I was playing with something deadly serious, an accident caused by another driver, in a car with no brakes, running a stop sign. Teddy was the passenger who took the brunt of the impact. The pressure on her side was from both cars that had been crushed so badly that they landed in her lap, first the dashboard of her car, with the other driver’s car atop of that. In her words, she “took out the windshield” with her face. She knew one of the first responders from school, but it was the other driver that looked at them crushed in the car and spoke at the scene. They took her to UCLA, the hospital associated with her school. Her fiancĂ©, far less injured, was driving. She remained conscious through much of the ordeal.

No one expected her to make it. They let her lay on a gurney while handling other cases that they knew would make it, a kid with a snake bite for one. When they called her mom, they asked for photos so they could reconstruct her daughter’s face. There were many injuries. They opted not to amputate her leg that night and then again later when infection set in. They didn’t even realize the other leg was broken because they were so busy trying to put together the worst of the two.

This happened on August 27th in 1967, just after her 21st birthday. Her mother became her nursemaid and she recovered. She went on to sing and dance and entertain for many years. The first time I saw her, I said “I don’t see any scars”. She said “They are there. I know where they are. So, I can see them.”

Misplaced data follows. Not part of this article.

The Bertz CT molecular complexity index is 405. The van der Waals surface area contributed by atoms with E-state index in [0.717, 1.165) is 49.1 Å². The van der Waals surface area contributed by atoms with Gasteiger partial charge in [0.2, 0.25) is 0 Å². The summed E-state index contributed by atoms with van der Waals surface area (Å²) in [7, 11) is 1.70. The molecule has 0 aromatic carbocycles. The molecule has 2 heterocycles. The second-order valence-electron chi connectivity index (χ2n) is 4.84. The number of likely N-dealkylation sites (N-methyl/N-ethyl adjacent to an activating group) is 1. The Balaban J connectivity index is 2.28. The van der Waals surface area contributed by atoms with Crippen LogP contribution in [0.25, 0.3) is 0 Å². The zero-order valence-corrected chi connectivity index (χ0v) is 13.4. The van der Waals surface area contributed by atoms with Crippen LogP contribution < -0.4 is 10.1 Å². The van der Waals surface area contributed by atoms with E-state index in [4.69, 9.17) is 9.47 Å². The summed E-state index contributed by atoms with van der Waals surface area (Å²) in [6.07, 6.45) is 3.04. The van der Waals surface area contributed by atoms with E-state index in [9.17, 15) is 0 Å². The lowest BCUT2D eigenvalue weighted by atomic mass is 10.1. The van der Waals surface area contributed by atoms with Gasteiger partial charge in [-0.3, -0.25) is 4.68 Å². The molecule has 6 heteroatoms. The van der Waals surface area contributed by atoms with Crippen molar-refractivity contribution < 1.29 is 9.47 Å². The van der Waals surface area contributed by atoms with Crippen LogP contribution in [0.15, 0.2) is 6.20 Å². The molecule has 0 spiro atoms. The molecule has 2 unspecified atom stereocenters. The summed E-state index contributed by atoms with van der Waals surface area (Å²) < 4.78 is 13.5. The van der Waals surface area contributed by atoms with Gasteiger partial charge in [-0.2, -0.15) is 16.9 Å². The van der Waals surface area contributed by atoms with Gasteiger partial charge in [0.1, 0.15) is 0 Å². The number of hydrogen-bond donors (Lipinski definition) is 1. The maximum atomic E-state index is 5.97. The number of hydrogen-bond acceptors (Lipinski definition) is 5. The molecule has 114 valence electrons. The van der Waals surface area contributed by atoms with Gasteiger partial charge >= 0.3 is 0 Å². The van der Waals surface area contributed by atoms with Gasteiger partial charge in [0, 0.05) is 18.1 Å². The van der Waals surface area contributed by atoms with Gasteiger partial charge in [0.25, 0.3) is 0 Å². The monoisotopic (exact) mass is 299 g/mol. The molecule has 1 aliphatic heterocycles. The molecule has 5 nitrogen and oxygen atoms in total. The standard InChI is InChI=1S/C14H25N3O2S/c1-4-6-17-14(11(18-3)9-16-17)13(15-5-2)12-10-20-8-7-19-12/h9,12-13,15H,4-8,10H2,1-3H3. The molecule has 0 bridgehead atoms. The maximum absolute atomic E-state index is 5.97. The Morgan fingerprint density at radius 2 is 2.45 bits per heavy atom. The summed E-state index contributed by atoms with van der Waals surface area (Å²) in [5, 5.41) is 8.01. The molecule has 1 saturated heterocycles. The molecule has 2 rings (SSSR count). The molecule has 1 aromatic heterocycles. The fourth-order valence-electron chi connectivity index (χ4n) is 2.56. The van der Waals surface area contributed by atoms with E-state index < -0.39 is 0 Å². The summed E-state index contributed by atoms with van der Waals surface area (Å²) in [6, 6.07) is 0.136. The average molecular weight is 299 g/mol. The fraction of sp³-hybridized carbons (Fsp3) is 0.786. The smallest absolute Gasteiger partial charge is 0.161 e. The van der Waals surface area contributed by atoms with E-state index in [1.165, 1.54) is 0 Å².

Some people who face the greatest challenges become those who appreciate life the most. Teddy is one of those people. She has begun the writing of her life’s story. There are many more details about this one event that I will leave to her to reveal. I am honored by her friendship.

Driving home tonight, I passed cars, buildings, animals and such, along streets lit by occasional street lights. Could I name what I passed, an hour or a year from now? Yet vivid visions of someone else’s accident a half century ago appeared when I called to them. Whatever we know, we know for a reason and I am searching for ways to understand it all. I am grateful for Teddy and her willingness to join in this exploration.

And to you for listening,

Loraine  

Friday, September 19, 2014

2/2/14 RMB Your Experiences



2/2/14 RMB Your Experiences


Dear Rita Mae Brown,

Today the Examiner.com posted a Rita Mae Brown article at http://www.examiner.com/article/rita-mae-brown-feminist-and-political-activist. I liked this article. It contains my favorite RMB photo. One beef I have with it is that it notes “accomplishments” as being 37 books. I count 53 with one more due in 2015. Of course they could have been excluding out of print books or the non-fiction books.

Here is an excerpt:
Rita Mae Brown went on to say in the interview that she is not sorry about her struggles in the 70s championing gays and lesbians recognition and rights. She was up for the fight and those experiences made the person she is today.

I would like to add that those experiences, your experiences, they also helped shape the person I am today, indeed who we all are. Each and every one of us affects one another, some more so than others.

Thank you,

Loraine